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Posted 17 May 2020

Massively parallel assessment of human variants with base editor screens
1 tweet bioRxiv genetics

Ruth E Hanna, Mudra Hegde, Christian R Fagre, Peter C DeWeirdt, Annabel K Sangree, Zsofia Szegletes, Audrey Griffith, Marissa N Feeley, Kendall R Sanson, Yossef Baidi, Luke W Koblan, David R. Liu, James T Neal, John G. Doench

Understanding the functional consequences of single-nucleotide variants is critical to uncovering the genetic underpinnings of diseases, but technologies to characterize variants are limiting. Here we leverage CRISPR-Cas9 cytosine base editors in pooled screens to scalably assay variants at endogenous loci in mammalian cells. We benchmark the performance of base editors in positive and negative selection screens and identify known loss-of-function mutations in BRCA1 and BRCA2 with high precision. To demonstrate the utility of base editor screens to probe small molecule-protein interactions, we conduct screens with BH3 mimetics and PARP inhibitors and identify point mutations that confer drug sensitivity or resistance. Finally, we create a library of 52,034 clinically-observed variants in 3,584 genes and conduct screens in the presence of cellular stressors, identifying loss-of-function variants in numerous DNA damage repair genes. We anticipate that this screening approach will be broadly useful to readily and scalably functionalize genetic variants. ### Competing Interest Statement

84: Need for speed: Examining protein behaviour during cryoEM grid preparation at different timescales
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Posted 15 May 2020

Need for speed: Examining protein behaviour during cryoEM grid preparation at different timescales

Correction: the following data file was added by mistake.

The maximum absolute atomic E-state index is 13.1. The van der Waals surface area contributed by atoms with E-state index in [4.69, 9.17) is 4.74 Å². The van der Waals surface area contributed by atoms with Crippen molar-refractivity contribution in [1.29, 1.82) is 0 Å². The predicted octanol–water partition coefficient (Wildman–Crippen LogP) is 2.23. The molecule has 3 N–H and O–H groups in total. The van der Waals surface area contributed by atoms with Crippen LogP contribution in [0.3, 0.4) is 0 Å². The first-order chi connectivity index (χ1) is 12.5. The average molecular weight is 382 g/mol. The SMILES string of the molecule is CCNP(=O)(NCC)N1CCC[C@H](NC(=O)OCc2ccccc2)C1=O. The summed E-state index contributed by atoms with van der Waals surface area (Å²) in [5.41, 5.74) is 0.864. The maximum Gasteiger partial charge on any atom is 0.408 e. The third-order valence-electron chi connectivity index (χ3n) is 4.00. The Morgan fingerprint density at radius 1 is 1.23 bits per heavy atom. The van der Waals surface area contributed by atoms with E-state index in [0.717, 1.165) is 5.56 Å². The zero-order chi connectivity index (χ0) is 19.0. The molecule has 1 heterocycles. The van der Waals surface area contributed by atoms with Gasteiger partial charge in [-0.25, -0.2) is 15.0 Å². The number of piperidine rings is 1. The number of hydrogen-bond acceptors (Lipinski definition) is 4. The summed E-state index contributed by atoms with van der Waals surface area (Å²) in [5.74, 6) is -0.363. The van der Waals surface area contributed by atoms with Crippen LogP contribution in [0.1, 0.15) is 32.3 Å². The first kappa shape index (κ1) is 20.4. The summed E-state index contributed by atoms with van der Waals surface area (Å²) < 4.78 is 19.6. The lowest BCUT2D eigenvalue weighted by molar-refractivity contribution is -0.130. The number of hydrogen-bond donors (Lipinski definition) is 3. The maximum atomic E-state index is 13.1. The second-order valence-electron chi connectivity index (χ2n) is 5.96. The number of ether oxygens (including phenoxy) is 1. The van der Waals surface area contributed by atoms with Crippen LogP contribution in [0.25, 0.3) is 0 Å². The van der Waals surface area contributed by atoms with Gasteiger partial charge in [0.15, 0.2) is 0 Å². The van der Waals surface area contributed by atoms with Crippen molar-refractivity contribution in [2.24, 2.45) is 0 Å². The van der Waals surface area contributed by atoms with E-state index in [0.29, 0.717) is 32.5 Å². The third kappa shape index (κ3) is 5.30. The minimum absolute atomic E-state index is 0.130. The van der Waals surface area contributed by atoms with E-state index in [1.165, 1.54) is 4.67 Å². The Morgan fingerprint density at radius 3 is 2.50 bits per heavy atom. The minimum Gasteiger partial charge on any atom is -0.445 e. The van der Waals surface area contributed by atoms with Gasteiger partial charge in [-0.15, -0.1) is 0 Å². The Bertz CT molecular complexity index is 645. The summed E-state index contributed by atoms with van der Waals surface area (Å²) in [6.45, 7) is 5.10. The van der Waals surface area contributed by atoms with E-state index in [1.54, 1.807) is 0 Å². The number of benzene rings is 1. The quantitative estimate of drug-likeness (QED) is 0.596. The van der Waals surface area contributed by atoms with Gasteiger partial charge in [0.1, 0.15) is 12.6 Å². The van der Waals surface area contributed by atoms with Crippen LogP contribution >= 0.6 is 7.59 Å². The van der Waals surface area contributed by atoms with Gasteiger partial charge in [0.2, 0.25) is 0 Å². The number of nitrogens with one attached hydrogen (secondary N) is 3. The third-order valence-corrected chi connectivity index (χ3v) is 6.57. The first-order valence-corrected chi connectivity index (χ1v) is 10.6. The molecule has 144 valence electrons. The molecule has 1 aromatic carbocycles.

1 tweet bioRxiv biochemistry

David P. Klebl, Molly S. C. Gravett, Dimitrios Kontziampasis, David J. Wright, Robin S. Bon, Diana Monteiro, Martin Trebbin, Frank Sobott, Howard D. White, Michele Darrow, Rebecca F. Thompson, Stephen P. Muench

A host of new technologies are under development to improve the quality and reproducibility of cryoEM grid preparation. Here we have systematically investigated the preparation of three macromolecular complexes using three different vitrification devices (Vitrobot, chameleon and a time-resolved cryoEM device) on various timescales, including grids made within 6 ms, (the fastest reported to date), to interrogate particle behaviour at the air-water interface for different timepoints. Results demonstrate that different macromolecular complexes can respond to the thin film environment formed during cryoEM sample preparation in highly variable ways, shedding light on why cryoEM sample preparation can be difficult to optimise. We demonstrate that reducing time between sample application and vitrification is just one tool to improve cryoEM grid quality, but that it is unlikely to be a generic silver bullet for improving the quality of every cryoEM sample preparation. ### Competing Interest Statement The authors would like to acknowledge that MCD works for SPT Labtech, the company developing and manufacturing chameleon systems.

85: Multivariate Analyses of Codon Usage of SARS-CoV-2 and other betacoronaviruses
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Posted 20 Feb 2020

Multivariate Analyses of Codon Usage of SARS-CoV-2 and other betacoronaviruses
1 tweet bioRxiv evolutionary biology

Haogao Gu, Daniel Chu, J. S. Malik SM Peiris, Leo L.M. Poon

Coronavirus disease 2019 (COVID-19) is a global health concern as it continues to spread within China and beyond. The causative agent of this disease, severe acute respiratory syndrome coronavirus 2 (SARS-CoV-2), belongs to the genus Betacoronavirus which also includes severe acute respiratory syndrome related coronavirus (SARSr-CoV) and Middle East respiratory syndrome related coronavirus (MERSr-CoV). Codon usage of viral genes are believed to be subjected to different selection pressures in different host environments. Previous studies on codon usage of influenza A viruses can help identify viral host origins and evolution trends, however, similar studies on coronaviruses are lacking. In this study, global correspondence analysis (CA), within-group correspondence analysis (WCA) and between-group correspondence analysis (BCA) were performed among different genes in coronavirus viral sequences. The amino acid usage pattern of SARS-CoV-2 was generally found similar to bat and human SARSr-CoVs. However, we found greater synonymous codon usage differences between SARS-CoV-2 and its phylogenetic relatives on spike and membrane genes, suggesting these two genes of SARS-CoV-2 are subjected to different evolutionary pressures.